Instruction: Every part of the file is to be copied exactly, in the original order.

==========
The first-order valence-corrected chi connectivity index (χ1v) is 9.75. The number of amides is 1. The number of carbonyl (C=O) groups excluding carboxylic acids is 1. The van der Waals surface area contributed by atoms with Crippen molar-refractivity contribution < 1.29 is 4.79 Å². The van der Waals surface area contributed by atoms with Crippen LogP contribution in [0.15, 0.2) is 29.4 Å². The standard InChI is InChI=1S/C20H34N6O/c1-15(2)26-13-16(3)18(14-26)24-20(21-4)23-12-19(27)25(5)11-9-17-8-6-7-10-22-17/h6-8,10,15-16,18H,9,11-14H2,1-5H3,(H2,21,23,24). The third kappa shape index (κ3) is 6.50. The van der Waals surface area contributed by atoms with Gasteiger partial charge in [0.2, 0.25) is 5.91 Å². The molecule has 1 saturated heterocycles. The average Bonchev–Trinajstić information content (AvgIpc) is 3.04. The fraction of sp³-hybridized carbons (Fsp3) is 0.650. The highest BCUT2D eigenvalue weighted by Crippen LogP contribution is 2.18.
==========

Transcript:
The first-order valence-corrected chi connectivity index (χ1v) is 9.75. The number of amides is 1. The number of carbonyl (C=O) groups excluding carboxylic acids is 1. The van der Waals surface area contributed by atoms with Crippen molar-refractivity contribution < 1.29 is 4.79 Å². The van der Waals surface area contributed by atoms with Crippen LogP contribution in [0.15, 0.2) is 29.4 Å². The standard InChI is InChI=1S/C20H34N6O/c1-15(2)26-13-16(3)18(14-26)24-20(21-4)23-12-19(27)25(5)11-9-17-8-6-7-10-22-17/h6-8,10,15-16,18H,9,11-14H2,1-5H3,(H2,21,23,24). The third kappa shape index (κ3) is 6.50. The van der Waals surface area contributed by atoms with Gasteiger partial charge in [0.2, 0.25) is 5.91 Å². The molecule has 1 saturated heterocycles. The average Bonchev–Trinajstić information content (AvgIpc) is 3.04. The fraction of sp³-hybridized carbons (Fsp3) is 0.650. The highest BCUT2D eigenvalue weighted by Crippen LogP contribution is 2.18.